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Monday, March 05, 2007

GreenVolts Concentrates PhotoVoltaics in San Francisco


Establishes headquarters near SF Financial District

I first heard and reported about GreenVolts at Solar Power 2006, and I met GreenVolts (http://www.greenvolts.com) CEO Bob Cart at the 19th NREL Industry Growth Forum:


Solar start ups at the 19th NREL Industry Growth Forum Part 1
California Governor Arnold Schwarzenegger addresses Solar Power 2006

On February 9, 2007, I interviewed Mr. Cart for the inaugural meeting in the main conference room at GreenVolts’ new offices in San Francisco. GreenVolts had just moved into these offices on the same day. The office space was donated by PG&E Corporation (NYSE:PCG) to GreenVolts as the 2006 Winner of the Renewables Prize at the California Clean Tech Open.

Since the NREL Forum, Mr. Cart has been refining and implementing the GreenVolts strategy, and he said:

During our R&D investment phase, GreenVolts has successfully developed an efficient solar generation system capable of low cost mass manufacture. This was a vital step towards achieving our goal of providing utilities the lowest total cost solar energy solution possible with direct delivery of electricity to their customers over the existing grid.

Under his leadership, GreenVolts has focused on delivering 1 to 20 MW (Megawatt) scale projects generating near load and on the transmission grid while requiring no new transmission lines.

GreenVolts has made steady progress building its core team, developing utility customers, and raising capital to achieve business goals. Bob Cart said the company has moved from SolidWorks models to expensive, one off, physical prototypes. Although I was not allowed to snap a photo, a scale prototype of the High Concentration PhotoVoltaic Off-Axis Microdish was on the conference room table during our discussions. The mirror for this one off prototype cost GreenVolts $20,000 USD to fabricate based on their two exclusive licenses from Lawrence Livermore National Laboratory.

Besides the basic microdish, GreenVolts has sought to lower the total cost of installation by leveraging their CarouSOL concept, an array of fourty-four (44) quad microdishes arranged to follow the sun with two axis tracking. Using III-V multijunction (MJC) terrestrial solar cells from Spectrolab, a unit of The Boeing Company (NYSE:BA), and adding 14 quad microdishes to the original design, the system capacity of the CarouSOL has increased to 3.5kW. I saw a video in Bob Cart’s office of a CarouSOL base mechanism prototype in dual tracking operation. As a non traditional tracking approach, the CarouSOL does not require poles set with concrete like SolFocus or Concentrix and can be assembled on site, set on the ground, and secured at lower cost.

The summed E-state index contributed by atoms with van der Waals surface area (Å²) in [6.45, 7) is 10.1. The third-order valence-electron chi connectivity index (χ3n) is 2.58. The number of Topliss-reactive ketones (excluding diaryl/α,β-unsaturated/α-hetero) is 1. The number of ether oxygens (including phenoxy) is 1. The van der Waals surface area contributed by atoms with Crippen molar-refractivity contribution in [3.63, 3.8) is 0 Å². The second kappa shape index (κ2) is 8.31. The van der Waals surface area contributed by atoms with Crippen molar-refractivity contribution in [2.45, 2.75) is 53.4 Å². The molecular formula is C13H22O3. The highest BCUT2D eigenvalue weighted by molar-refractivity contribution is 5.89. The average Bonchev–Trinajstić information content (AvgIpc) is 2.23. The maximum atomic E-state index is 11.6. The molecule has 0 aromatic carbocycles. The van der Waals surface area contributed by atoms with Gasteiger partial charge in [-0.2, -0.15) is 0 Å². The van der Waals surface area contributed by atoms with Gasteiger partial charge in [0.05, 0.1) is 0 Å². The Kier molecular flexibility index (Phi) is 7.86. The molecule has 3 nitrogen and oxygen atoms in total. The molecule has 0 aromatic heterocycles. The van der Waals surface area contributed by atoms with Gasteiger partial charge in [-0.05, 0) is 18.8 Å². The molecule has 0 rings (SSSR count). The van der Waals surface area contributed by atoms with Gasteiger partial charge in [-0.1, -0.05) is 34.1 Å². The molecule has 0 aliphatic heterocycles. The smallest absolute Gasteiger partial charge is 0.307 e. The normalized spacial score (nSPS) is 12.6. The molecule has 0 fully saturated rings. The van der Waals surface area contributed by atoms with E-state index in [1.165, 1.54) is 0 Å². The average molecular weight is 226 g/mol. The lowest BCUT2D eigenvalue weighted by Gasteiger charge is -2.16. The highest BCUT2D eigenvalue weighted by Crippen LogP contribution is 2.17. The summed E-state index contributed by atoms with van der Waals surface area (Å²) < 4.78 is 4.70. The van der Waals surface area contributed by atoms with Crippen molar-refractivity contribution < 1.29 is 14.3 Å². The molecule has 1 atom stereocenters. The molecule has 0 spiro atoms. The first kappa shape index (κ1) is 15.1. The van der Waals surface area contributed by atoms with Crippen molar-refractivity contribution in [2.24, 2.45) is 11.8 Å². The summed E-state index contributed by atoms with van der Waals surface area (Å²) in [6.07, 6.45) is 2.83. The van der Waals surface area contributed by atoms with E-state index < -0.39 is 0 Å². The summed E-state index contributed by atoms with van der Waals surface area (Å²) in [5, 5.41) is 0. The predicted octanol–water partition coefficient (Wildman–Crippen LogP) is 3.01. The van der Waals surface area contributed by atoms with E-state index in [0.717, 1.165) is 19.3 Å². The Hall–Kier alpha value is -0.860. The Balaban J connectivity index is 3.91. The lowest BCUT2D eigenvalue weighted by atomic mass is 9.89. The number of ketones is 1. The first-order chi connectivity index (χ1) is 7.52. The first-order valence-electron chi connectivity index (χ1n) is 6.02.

Beyond manufacturing and installation, GreenVolts recognizes the importance of operation and maintenance costs to the total cost of system operation. As their products proceed from prototype development to qualification and manufacturing ramp, GreenVolts is partnering with utilities, national labs, and certification bodies to ensure a smooth transition to volume production. Since CarouSOL is located on the utility side of the grid, high power, three phase inverters ranging from 100kW (kilowatt) to 250kW are required to convert the DC (direct current) to AC (alternating current) for power conversion and transmission.

If you look at the GreenVolts’ website, there is page front with a link to the California Clean Tech Open Announces Inaugural Winners and a visitor logon. I expect there will be exciting new developments from GreenVolts in the weeks and months ahead.

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2 Comments:

Blogger Nathan said...

Great reporting and very interesting. It seems there are a large number of concentrators entering the market. Greenvolt's angle seems to be focusing on utilities.

7:21 PM  
Anonymous Anonymous said...

At first glance, the GreenVolts CarouSol concept is already being built by Pyron Solar in Southern California.

Link: http://www.treehugger.com/files/2005/11/pyron_solar.php

Although Pyron uses Fresnel lenses and not parabolic mirrors, both concepts use low profile floating bearings for the azimuth axis tracking of the sun.

6:03 PM  

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